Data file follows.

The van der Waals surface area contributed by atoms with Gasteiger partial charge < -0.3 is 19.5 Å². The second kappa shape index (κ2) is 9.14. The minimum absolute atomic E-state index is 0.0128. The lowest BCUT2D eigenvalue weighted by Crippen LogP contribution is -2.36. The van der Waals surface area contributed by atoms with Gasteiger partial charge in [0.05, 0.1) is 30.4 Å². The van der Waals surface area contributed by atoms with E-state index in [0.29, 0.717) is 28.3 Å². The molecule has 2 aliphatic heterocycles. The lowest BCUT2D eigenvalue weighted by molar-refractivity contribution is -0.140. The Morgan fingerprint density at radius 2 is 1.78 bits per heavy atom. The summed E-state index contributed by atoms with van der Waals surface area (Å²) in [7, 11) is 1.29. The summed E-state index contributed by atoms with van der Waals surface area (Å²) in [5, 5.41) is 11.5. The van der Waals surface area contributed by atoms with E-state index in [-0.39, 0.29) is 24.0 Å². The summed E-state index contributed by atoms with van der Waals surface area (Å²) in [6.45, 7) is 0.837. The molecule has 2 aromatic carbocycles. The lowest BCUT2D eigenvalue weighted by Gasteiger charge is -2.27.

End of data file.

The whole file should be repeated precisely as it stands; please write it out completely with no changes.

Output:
The van der Waals surface area contributed by atoms with Gasteiger partial charge < -0.3 is 19.5 Å². The second kappa shape index (κ2) is 9.14. The minimum absolute atomic E-state index is 0.0128. The lowest BCUT2D eigenvalue weighted by Crippen LogP contribution is -2.36. The van der Waals surface area contributed by atoms with Gasteiger partial charge in [0.05, 0.1) is 30.4 Å². The van der Waals surface area contributed by atoms with E-state index in [0.29, 0.717) is 28.3 Å². The molecule has 2 aliphatic heterocycles. The lowest BCUT2D eigenvalue weighted by molar-refractivity contribution is -0.140. The Morgan fingerprint density at radius 2 is 1.78 bits per heavy atom. The summed E-state index contributed by atoms with van der Waals surface area (Å²) in [7, 11) is 1.29. The summed E-state index contributed by atoms with van der Waals surface area (Å²) in [5, 5.41) is 11.5. The van der Waals surface area contributed by atoms with E-state index in [-0.39, 0.29) is 24.0 Å². The summed E-state index contributed by atoms with van der Waals surface area (Å²) in [6.45, 7) is 0.837. The molecule has 2 aromatic carbocycles. The lowest BCUT2D eigenvalue weighted by Gasteiger charge is -2.27.